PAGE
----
Marketing is a term which has gained respectability within the music business in recent years.
During the sixties and into the seventies, artists particularly worked to perpetuate the myth that, if a record was good, it would sell itself, and that to promote it through advertising and other artificial means was simply to devalue the work of art.
It would be nice to think that was true; it’s not nice hearing people talking about ‘product’ when they mean ‘record’ or even ‘song’; it’s not nice to hear people speak of ‘target groups’ or ‘consumers’ when they mean ‘people’, ‘fans’ or ‘audience’. But over the past 10 years the marketing of records has become an important part of the work of a record company, and the people who do it need to be dispassionate about the ‘product’ they are selling. Otherwise, each marketing strategy would be based, in part, on the whims and preferences of the people in the marketing department, and this would not be fair on those acts which didn’t find favour with the marketing people. To take a few steps back from the artist and the music means that a clearer marketing strategy can be applied, and that should be beneficial to everyone concerned.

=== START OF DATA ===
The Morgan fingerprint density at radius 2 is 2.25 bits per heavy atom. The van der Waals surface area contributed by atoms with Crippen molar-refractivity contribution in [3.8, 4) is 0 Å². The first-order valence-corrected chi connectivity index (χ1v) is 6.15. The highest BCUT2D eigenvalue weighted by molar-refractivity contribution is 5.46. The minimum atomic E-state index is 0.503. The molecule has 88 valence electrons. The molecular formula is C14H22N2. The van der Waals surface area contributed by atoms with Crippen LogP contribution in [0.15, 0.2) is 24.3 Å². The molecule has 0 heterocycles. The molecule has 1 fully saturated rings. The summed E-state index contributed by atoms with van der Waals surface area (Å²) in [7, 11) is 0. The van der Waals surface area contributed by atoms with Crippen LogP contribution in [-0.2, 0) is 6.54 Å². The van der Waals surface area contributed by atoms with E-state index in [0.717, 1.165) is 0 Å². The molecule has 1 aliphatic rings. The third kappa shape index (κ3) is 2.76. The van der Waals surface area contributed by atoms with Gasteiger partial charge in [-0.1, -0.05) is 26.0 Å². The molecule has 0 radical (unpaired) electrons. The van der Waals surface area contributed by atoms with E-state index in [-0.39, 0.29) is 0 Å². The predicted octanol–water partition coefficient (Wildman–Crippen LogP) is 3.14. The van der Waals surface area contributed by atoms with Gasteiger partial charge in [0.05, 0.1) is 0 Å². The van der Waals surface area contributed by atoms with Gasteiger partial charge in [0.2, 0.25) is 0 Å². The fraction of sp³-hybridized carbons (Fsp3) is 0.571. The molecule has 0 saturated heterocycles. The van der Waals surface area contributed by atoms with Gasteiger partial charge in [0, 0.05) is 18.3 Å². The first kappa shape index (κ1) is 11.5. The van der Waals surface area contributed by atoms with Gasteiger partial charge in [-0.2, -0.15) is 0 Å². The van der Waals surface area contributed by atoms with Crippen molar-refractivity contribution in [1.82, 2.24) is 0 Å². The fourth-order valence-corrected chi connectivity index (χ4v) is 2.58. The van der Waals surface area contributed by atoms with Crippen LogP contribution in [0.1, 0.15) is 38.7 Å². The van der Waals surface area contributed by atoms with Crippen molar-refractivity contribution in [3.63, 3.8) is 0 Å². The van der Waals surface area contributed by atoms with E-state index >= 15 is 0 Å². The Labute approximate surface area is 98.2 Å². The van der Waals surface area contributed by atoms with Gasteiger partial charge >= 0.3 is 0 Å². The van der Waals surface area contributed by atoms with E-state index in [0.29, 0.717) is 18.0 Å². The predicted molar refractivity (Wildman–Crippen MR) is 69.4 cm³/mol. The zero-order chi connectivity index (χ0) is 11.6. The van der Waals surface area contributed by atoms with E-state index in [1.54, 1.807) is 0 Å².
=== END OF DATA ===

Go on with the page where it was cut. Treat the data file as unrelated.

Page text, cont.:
In fact, there has always been marketing; it simply wasn’t always called that. When Brian Epstein put The Beatles in their grey suits and when Andrew Loog Oldham put The Rolling Stones in theirs, these were marketing decisions on the part of these two managers, subtly different marketing decisions too. The Beatles’ suits were about respectability and uniformity,